Cloud is a smart way to go for most companies, at least in a number of their everyday office procedures.
It’s generally cheaper than buying per-desktop licenses for proprietary on-premises software.
You can leverage brilliant economies of scale offered by jumping on some standard internet-delivered software, if your needs are generic.
And yet, some promises of Cloud Computing are not 100% true yet. The famous ‘sneaker net’ example shows that (until 2040 at least) it is far cheaper and quicker to send a Terabyte of data via Fedex.
The CFO loves adopting the cloud, because it shifts CAPEX to OPEX (bespoke software is a Capital Expense, while Software as a Service [SaaS] from the cloud is a much more appealing Operating Expense).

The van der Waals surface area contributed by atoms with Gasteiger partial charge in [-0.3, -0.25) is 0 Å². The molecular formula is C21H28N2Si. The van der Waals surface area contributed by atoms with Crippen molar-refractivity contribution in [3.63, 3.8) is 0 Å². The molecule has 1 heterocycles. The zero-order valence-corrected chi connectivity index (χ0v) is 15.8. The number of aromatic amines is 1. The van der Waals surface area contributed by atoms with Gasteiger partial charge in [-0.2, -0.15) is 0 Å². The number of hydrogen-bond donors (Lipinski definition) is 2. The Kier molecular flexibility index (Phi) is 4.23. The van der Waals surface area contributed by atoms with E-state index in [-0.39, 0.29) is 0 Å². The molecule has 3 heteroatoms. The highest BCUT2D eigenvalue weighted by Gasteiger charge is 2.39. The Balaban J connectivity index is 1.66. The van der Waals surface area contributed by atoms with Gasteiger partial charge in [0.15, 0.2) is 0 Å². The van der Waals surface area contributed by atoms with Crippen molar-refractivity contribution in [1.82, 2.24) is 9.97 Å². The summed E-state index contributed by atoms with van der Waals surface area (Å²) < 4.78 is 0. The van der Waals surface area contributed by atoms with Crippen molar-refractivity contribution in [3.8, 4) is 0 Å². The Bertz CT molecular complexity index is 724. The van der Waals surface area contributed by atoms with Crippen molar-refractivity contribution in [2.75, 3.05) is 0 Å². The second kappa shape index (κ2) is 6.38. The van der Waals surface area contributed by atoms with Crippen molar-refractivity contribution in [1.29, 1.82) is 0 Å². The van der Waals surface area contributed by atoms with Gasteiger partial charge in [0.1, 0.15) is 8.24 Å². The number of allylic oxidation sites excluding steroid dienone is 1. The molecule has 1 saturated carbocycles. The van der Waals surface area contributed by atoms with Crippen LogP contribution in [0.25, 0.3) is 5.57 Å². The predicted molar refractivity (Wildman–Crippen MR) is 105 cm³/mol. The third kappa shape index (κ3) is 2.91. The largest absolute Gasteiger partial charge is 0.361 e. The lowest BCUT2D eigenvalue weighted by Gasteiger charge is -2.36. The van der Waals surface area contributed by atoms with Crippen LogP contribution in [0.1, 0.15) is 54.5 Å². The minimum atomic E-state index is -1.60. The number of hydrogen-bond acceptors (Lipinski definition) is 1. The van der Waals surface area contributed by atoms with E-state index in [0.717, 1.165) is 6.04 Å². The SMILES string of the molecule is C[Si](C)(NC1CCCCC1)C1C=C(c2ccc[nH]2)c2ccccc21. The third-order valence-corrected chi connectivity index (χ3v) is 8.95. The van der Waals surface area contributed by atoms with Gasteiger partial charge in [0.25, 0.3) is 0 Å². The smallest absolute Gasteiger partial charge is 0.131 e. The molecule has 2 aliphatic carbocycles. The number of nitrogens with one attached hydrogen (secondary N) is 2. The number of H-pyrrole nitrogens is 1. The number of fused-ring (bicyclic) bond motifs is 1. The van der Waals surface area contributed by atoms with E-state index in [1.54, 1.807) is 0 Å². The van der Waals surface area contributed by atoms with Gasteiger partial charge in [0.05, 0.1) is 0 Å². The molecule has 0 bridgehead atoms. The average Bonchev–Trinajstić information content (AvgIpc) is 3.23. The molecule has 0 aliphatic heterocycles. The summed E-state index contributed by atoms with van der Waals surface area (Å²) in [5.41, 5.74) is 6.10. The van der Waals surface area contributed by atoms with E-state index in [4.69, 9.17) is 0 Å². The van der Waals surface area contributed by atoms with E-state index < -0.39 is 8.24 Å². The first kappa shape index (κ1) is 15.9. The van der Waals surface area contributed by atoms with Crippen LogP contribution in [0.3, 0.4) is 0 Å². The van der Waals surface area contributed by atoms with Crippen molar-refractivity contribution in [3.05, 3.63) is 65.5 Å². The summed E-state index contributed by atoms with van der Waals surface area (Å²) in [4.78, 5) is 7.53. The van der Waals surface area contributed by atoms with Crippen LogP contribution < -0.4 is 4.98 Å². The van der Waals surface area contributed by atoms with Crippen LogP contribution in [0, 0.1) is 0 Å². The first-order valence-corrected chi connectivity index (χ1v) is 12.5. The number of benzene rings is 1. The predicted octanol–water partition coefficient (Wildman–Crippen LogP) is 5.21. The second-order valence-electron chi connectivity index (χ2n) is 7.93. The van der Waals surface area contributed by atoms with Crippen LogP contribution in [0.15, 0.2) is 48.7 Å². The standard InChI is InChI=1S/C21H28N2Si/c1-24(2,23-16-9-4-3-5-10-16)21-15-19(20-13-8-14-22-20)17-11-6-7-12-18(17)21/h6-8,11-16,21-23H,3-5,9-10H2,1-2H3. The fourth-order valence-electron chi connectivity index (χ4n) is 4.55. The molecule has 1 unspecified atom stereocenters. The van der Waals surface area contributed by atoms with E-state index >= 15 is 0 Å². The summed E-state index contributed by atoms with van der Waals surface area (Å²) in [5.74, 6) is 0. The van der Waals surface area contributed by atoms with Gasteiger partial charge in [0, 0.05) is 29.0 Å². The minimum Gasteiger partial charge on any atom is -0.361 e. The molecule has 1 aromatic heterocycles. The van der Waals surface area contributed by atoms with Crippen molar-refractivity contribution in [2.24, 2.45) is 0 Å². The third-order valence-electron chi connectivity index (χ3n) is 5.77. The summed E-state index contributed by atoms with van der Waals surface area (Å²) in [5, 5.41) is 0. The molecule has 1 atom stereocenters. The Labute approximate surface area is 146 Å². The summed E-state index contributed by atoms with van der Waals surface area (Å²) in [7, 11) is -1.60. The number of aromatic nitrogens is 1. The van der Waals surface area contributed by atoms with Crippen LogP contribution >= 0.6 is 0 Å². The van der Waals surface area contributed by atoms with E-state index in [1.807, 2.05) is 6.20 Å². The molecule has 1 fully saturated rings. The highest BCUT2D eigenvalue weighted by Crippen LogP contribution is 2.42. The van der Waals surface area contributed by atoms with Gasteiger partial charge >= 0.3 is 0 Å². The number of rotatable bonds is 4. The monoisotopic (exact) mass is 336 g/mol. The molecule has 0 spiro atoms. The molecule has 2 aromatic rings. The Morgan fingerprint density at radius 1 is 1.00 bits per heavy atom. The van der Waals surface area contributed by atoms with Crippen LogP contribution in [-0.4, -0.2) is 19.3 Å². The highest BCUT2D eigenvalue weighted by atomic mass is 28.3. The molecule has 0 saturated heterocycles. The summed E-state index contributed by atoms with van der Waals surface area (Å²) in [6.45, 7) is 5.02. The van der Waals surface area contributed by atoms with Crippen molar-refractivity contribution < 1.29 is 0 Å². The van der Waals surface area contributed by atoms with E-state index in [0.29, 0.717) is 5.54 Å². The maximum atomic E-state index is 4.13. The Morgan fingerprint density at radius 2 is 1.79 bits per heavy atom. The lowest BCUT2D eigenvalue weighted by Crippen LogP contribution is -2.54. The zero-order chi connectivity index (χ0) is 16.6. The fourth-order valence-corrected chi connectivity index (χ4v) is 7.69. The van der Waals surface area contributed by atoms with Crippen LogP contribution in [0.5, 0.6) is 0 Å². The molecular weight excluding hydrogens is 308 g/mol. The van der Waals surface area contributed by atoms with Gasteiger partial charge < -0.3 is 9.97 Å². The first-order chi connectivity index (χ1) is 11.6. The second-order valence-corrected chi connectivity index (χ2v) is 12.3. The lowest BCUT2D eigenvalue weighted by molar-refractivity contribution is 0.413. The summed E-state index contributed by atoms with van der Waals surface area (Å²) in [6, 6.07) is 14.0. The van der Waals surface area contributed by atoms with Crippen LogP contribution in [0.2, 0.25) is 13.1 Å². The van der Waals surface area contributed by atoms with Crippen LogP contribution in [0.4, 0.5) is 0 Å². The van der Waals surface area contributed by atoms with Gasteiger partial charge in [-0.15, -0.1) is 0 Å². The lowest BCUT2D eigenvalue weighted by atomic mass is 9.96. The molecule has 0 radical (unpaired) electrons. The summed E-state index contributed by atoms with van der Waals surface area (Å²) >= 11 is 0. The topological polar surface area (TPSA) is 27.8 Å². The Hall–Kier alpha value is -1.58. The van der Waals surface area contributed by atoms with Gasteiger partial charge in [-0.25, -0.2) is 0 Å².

Your CTO probably loves the idea as well, because it means there is less work for her to do, fewer staff to wrangle, there are less opportunities for [in-house] failures. And if there is a failure, then it’s the vendor’s fault, not hers.
There are almost no upfront costs in adopting cloud services, and there’s no time delay. Cloud services are, by definition, on-demand.
Since networks have become ubiquitous enough, and fast enough, adopting Cloud Computing just makes a lot of sense financially, technically, and enables your company to implement new systems immediately.
You can now buy Applications (SaaS), Platform (PaaS – Platform as a Service), and Infrastructure (IaaS – yep, you guessed it, Infrastructure as a Service) from a number of Cloud vendors.
In some cases, it’s becoming inevitable… Photoshop is definitely moving towards ONLY offering their software as a Cloud-based service.
The reasons are often simply ROI.
If you sell software as a transaction, then you get a single glob of money.
And then you have to mess about putting out fires when your users share their licenses.
Far simpler to enter into a “subscription model” and have an ongoing relationship (little drip feeds of money, as long as you deliver quality software, services, updates, and extras) with loyal customers.